The German philosopher Husserl (died 1938) educates us by positing two levels of “having a body.”
You can get a slightly strange sense of this when you see that “being somebody” could be written as “being some body.”
Husserl raises this issue of the body and in particular one’s own body.
In his masterful book Husserl, David Bell writes:
“In one sense my own body is a physical object, a material, spatio-temporal object like any other: it has a weight, a size, a chemical composition, a history, and so forth. Husserl’s term for the human body viewed merely as a physical object is “Der Koerper.” Quite clearly, however, there is also a sense in which my own body is not given to me in that way: it is experienced and known by me in ways quite different from those in which I experience or know other physical objects. I do not, as it were, stumble across my body in the course of experience in anything like the way in which I come across a building, say, or another person. It is not simply that my own body is very familiar to me, nor even that it is ‘always there,’ like some substantial shadow from which I can never ‘escape.’ It is rather that, at a certain level, my ‘relation’ to my body is not strictly speaking a relation at all: it is not, at least, a relation between me and some other object.
“Although my body is certainly a physical object, and is, moreover, the intentional object of many acts of perception, conception, and memory, there is also a sense in which my own body is a subject. And in this sense my body is unique amongst intentional physical objects in that it belongs, also, on the subjective side of the intentional relation.
“My body can feel tired, my legs can feel stiff, my hands can feel the warmth of the fire, and so forth. My own body is an object-subject, or a body-subject.
“Husserl calls the human body viewed in this way ‘der Leib,’ a term which I shall translate as ‘the living body.’ My ‘living body’ is immediately expressive: when I am tired, or amused, or in pain, it is that object which yawns, smiles or cries out.”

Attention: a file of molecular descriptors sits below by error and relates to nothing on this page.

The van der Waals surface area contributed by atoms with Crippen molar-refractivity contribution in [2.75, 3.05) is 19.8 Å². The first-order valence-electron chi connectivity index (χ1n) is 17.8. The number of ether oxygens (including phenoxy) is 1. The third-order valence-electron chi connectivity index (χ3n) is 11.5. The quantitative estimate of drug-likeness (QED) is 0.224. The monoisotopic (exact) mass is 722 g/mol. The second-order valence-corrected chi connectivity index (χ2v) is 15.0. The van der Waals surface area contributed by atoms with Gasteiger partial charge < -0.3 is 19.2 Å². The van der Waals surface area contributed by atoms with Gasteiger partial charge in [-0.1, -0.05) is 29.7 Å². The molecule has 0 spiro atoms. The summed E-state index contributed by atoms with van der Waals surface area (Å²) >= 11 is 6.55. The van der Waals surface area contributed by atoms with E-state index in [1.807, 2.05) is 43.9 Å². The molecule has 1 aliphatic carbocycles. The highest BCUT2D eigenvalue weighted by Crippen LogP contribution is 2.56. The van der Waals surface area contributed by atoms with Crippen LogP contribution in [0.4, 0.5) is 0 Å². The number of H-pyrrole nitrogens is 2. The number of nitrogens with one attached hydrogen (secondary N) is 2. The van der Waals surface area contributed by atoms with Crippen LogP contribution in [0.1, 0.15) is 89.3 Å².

(David Bell, Husserl, Routledge, 1991, page 208)
Gabriel Marcel, who taught at Harvard in the 50’s, wrestles with this Husserl point when he (Marcel) writes in his “metaphysical diary” that he has been perplexed for decades over the fact that “I both have a body while I am a body.” Having and being are entwined in a way that I can’t separate.” I have and I am are coiled around each other.
We have an intuitive sense of these entwinings when we say of a person, “he’s a busybody” (busy body/busybody) or “I am somebody” (some body) and not a nobody (no body).
Husserl restates this thesis this way:
“A human being is not a mere combination or aggregation of one thing, called a body, and another called a mind. The human body is through and through a conscious body: every movement of the body is “full of mind”–coming, going, standing still, laughing, dancing, speaking, etc.”
“When I put my hand too close to the fire, it is, when all is said and done, my hand that hurts.”
(David Bell, Husserl, Routledge, 1991, page 209)
In other words, you have a body and your body has you and you have each other. The body you weigh on the scale in the bathroom is one among several “players” and cannot be understood only as a mechanism.
In daily life, we do glimpse this a bit when we use worlds like psychosomatic.
Husserl was Heidegger‘s teacher and mentor.